House mice were the first known species to arrive with European settlers and spread throughout North America. They are more often found in homes, barns, and other manmade structures than outdoors. In nature, around 98% of house mice and white-footed mice die within their first year of life, which is still long enough to produce many offspring. When resources are plentiful and they’re able to evade predators or mouse traps, these mice can live for 5 years or more.
Outdoor Mice: Living and Hiding Places
Outdoor mice include the four species mentioned before. Many other species live outdoors, but those four are the ones that you’ll probably find in your home or garage. In nature, mice will live in a variety of habitats, depending on their species.
Where Do Mice Hide Outdoors?
The ones that are more likely to infiltrate your house prefer to live and hide in small, dark spaces that are difficult for predators to get to. This is why you’ll often find them in or under logs, stumps, tree hollows, and brush piles or in underground burrows. They’re most active at night. With the exception of field mice, outdoor mice tend to avoid open spaces like grasslands or yards. Instead, they prefer to stick close to some sort of cover where they can easily hide if they need to.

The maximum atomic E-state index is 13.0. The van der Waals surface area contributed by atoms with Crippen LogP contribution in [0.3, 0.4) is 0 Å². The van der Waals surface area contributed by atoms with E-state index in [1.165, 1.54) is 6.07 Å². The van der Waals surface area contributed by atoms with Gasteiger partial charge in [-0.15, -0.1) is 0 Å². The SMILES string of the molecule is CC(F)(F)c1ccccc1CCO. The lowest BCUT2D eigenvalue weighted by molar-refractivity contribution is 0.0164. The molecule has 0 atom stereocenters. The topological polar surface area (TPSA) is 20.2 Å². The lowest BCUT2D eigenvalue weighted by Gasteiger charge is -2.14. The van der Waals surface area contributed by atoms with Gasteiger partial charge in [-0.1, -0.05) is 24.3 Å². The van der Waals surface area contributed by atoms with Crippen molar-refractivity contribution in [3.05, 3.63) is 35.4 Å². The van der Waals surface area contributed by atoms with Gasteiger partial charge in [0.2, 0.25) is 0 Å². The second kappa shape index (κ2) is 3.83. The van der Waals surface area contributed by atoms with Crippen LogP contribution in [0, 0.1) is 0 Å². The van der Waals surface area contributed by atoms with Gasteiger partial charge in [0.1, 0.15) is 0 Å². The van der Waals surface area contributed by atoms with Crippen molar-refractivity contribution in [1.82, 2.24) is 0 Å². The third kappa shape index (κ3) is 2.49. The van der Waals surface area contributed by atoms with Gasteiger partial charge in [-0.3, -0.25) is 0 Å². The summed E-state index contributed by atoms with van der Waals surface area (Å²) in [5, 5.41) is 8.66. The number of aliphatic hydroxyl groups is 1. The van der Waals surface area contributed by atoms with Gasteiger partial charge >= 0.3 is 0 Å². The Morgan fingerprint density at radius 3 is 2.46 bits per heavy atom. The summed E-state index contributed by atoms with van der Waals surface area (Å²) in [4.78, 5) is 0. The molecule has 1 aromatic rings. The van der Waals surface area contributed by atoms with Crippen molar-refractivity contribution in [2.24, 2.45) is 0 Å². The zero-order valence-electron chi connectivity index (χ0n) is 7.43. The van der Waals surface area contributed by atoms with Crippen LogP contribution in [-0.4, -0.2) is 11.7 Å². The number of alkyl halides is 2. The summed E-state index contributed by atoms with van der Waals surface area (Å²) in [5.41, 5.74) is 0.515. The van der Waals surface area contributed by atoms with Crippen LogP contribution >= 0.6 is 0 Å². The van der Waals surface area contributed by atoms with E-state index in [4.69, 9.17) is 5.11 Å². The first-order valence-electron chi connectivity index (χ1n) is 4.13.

The Likely Culprits
White-footed mice and field mice will probably enter your garden if you have one. Once there, they might decide to burrow into the soil where they’ll have easy access to fruit, veggies, and the protective thermal and predatory cover offered by the plants.
You’re more likely to find wood mice if you live in a wooded area. These mice aren’t as likely to come indoors unless the summer has been harsh and they’re having a difficult time finding adequate food. Field mice may also enter homes. But, like wood mice, you probably won’t encounter them unless your house is on the edge of a field, either manmade or naturally occurring. Rather than moving into your home, these species are more likely to take shelter in barns, granaries, sheds, and other outbuildings.
Again, most mouse species live for about a year or less in nature. Both field mice and wood mice can survive for up to three years if they’re crafty enough to evade owls (their primary predator) and are able to get enough food.